The elegance of the wave design of the MICE Centre's roof are large spanning structures sheeted subtly and horizontally expressed that is articulated to reflect the halls below. Edges are lifted to provide a surface for translucent PV cells and for filtered natural light to enter the halls below, breaking down the mass of the structure.
The central axis of the building has been designed as an atrium, which cuts through and connects the upper halls of the venue, linking the MICE Centre with the commercial levels of the 4-star hotel. This visual and physical link will be activated with food and beverage outlets and other retail designed to draw visitors in, even on non-event days. The atrium's large sky roof signifies the importance of the linkage, allowing in natural light and creating an additional space for digital experiences and pop-up events.
The design challenge was to create a building that could operate independently of other events occurring within the wider precinct and still comfortably fit, both physically and programmatically, into the master plan. To reduce the apparent building mass, the halls are angled across the site, thereby freeing up the south-east corner for a large outdoor plaza. This plaza also acts as a welcoming "front door"and encourages community engagement with views into and out of the MICE Centre.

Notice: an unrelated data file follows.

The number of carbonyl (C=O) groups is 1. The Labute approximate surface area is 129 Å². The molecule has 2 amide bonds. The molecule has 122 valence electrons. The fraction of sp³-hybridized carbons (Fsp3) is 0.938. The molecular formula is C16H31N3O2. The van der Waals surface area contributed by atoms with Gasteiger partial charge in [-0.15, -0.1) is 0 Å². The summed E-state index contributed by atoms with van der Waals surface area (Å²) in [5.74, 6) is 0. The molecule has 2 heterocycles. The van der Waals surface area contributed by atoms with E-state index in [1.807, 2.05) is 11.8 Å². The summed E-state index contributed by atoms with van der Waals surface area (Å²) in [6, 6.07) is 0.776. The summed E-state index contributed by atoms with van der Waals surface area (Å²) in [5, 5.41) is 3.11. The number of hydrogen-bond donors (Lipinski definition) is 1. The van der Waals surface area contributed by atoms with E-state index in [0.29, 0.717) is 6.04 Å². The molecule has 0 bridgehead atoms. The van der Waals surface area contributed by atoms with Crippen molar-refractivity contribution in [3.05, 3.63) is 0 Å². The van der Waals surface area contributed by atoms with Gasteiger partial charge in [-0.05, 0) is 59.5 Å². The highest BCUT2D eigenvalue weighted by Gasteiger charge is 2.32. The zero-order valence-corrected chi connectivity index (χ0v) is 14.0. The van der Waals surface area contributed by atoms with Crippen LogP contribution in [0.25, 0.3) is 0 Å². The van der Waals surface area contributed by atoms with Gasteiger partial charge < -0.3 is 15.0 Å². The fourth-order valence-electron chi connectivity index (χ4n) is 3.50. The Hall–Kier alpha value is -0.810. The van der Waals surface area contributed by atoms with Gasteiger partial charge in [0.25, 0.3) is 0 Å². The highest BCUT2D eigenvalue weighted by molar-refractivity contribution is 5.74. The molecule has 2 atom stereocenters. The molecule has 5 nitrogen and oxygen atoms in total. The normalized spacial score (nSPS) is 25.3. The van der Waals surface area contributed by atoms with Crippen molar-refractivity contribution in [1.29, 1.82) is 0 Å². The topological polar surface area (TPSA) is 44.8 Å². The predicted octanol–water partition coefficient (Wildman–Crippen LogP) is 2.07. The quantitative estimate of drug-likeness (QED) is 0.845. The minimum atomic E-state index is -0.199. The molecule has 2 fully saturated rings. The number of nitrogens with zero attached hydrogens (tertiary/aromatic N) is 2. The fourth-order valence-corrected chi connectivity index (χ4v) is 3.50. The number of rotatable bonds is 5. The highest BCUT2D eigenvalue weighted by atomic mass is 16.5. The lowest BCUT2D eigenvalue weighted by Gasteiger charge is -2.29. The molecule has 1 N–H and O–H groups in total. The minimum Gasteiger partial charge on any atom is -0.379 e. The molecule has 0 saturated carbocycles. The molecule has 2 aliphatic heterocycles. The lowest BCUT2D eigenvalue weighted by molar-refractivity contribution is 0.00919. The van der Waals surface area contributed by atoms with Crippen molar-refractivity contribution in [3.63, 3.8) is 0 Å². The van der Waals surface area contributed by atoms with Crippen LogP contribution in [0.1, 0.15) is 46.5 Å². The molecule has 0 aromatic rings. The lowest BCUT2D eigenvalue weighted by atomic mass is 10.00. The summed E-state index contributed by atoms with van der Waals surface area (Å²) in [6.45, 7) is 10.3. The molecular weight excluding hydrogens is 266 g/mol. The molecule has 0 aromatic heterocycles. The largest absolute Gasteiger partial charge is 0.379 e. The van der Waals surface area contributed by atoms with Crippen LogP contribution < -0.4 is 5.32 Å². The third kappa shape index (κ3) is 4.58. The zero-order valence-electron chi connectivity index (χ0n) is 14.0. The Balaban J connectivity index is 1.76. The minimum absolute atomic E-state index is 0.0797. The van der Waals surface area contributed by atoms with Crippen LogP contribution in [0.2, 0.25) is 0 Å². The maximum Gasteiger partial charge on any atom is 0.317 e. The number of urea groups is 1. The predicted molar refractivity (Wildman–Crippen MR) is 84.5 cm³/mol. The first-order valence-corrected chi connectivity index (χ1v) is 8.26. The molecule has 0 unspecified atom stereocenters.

Located on the north-west corner of the site, "The Curve" baseball park is the first building visible when travelling up the Han River. Strategically curved within its location, it fuses sport and nature into one.
The 35,000 seat baseball stadium has been designed as a sports and culture park, open to visitors every day of the year. By connecting the lower seating auditorium with the surrounding parklands and the waterfront, the ballpark helps direct the flow of visitors towards the open green spaces and into the city beyond. The main entrance of "The Curve" has been deliberately positioned in an unconventional space to allow the visitors and spectators to connect, engage and explore new areas of the precinct and activate the streets
With its streamlined landscape design and lowered massing, the ballpark pays respect to the icon positioned behind it, the '88 Olympic Stadium, while becoming a modern symbol of baseball for Seoul.